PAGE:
The Fresh Loaf

News & Information for Amateur Bakers and Artisan Bread Enthusiasts

What kind of bread am I making?

gatorgirl77's picture
gatorgirl77

What kind of bread am I making?

About 10 years ago, my grandmother shared some of her starter with me and I've been using that starter and her recipe ever since.  She told me it was sourdough, but the more I look into it, the more I realize that it isn't sourdough at all! 

I keep this starter in the refrigerator and feed it every 3-10 days.  It's liquid.  It smells more sweet than sour.  I feed it sugar, water and potato flakes, let it sit out for 12 hours then back to the refrigerator for at least 3 days before baking with it again.  To make bread, I take out 1 cup of liquid and add it to my flour mixture.  It takes 8-12 hours for the dough to rise, punch it down & form into loaves then it has to rise 8-12 more hours before baking.  The bread is soft, airy and a little sweet, not sour.  It's a wonderful bread, and I have been selling it, but I'm not sure that I should be calling it sourdough.

I haven't seen this type of starter anywhere in all my research. Can anyone give it a name?

 

 

Cooky's picture
Cooky

 "Friendship bread" was how it was described to me by a -- well, a friend -- who gave me some of her starter. The idea is that you keep passing starter along to new folks. I have seen this deseribed as Amish in origin, but that could be a myth. I know it has been around for a long time.

 

 

"I am not a cook. But I am sorta cooky."

Trishinomaha's picture
Trishinomaha

This sounds very much like Amish "Friendship" starter - very good for slightly sweet bread, pancakes, etc...

Trish

expatCanuck's picture
expatCanuck

Hmmmm.

Well, I Google'd:

sugar water potato-flake starter

and got several hits.

Most (if not all) the references refer to the starter as a sourdough starter.

Perhaps not a conventional flour-based sourdough, but a sourdough nonetheless (even if it does taste sweet).

Maybe you could create a new genre. Call it Sweet 'n' Sourdough, or some such. ;7)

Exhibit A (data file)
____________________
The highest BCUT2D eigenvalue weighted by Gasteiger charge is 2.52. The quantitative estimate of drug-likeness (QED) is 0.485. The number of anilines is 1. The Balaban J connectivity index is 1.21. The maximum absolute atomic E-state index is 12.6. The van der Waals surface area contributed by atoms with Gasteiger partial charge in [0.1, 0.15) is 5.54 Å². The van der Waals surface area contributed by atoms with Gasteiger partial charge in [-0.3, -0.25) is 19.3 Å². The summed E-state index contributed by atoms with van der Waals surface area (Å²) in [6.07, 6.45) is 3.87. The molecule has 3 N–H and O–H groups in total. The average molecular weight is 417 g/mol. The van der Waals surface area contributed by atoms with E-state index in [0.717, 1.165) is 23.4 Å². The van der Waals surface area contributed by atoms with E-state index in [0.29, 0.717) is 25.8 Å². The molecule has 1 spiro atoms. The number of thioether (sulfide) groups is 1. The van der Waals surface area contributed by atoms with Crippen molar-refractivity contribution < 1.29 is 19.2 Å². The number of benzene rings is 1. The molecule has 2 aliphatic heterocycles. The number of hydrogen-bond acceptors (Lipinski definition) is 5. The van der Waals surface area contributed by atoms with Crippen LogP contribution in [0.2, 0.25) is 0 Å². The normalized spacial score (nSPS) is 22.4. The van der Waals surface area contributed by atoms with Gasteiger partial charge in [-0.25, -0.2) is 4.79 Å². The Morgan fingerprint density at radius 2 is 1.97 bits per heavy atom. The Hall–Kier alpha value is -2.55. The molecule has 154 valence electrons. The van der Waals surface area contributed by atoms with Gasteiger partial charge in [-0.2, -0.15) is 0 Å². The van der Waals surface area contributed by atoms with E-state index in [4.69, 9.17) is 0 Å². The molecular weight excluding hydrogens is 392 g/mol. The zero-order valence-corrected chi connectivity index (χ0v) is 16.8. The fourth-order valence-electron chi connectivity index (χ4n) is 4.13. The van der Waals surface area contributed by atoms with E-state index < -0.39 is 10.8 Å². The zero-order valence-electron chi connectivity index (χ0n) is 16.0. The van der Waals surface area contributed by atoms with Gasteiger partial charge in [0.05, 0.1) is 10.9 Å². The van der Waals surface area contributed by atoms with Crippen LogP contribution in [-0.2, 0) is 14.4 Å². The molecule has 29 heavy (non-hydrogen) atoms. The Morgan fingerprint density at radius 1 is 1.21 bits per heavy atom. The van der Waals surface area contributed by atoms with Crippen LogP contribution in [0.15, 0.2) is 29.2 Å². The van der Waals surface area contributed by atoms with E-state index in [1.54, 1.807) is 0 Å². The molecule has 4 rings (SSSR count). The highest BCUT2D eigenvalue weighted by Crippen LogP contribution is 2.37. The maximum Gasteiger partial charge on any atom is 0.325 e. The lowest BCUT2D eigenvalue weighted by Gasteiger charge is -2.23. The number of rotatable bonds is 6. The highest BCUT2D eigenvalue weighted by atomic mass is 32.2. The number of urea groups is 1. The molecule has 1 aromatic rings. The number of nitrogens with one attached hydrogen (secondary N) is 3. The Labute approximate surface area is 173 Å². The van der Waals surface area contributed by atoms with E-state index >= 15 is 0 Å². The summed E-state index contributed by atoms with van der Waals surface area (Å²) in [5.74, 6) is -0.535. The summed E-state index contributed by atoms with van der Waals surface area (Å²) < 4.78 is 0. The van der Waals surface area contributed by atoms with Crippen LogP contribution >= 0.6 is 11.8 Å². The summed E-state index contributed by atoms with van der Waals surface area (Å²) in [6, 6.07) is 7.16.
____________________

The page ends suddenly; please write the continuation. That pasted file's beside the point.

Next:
A loaf by any other name would taste as good (w/ apologies to Wild Billy Shakespeare).

Cheers,

- Richard

www.oldwithoutmoney.com

browndog's picture
browndog

When I was given my starter it came with instructions to feed with milk, sugar, and flour.

Then I got tfl 'religion' and it is thriving on flour and water. Presumably it's the yeast beasts themselves rather than their diet that constitute 'sourdough'. And from what I understand, 'sourdough' is an American distinction--other wheres it is  just starter, or leaven, or some such. So I think you are in the clear, gatorgirl, and you can call your starter whatever you like. Even 'Fred'.

Oldcampcook's picture
Oldcampcook

I built that same starter back in January of this year when I first started serious baking. I use it every weekend for at least 3 loaves of bread.  To increase the "punch", I retard the dough in the frig over night, then take it out, shape it and let it rise in the pans.

 My SO loves it.  In fact, she asked me to sweeten it a bit, so instead of the 1/3 cup of sugar in the recipe I use, I added 2/3 cups and it turned out just like she wanted it.

That is not to say that I don't have other starters because I feed and care for 5 different starters.  And I usually bake with them as well almost every weekend.

KipperCat's picture
KipperCat

How does this starter differ from your other ones in strength, timing and flavor?  this is the 2nd time now I've heard about a potato starter.  I don't think I'm ready to give up my flour starter, but who knows?  I definitely am not up to the care of 5 starters!

AnnieT's picture
AnnieT

I was looking at my ancient copy of B. Clayton's book to check the oatmeal sourdough recipe and I came across this in his chapter on starters. He says it came from a cookbook published by the Methodist Church women of Delphi, Indiana, 100 years ago.

Witch Yeast: 1cup mashed potato, 1/4cup sugar, 2 tspns salt, 1cup warm water. Stir together in a quart glass jar, cover with a cloth and leave in a warm place (80*- 85*) for 2 days or until it ferments, bubbles up and smells pleasantly sour. Use or seal and refrigerate. The ladies used it in their Methodist White Bread which BC describes as: "creamy white and fully textured". Could it be a relative of gatorgirl's starter? A.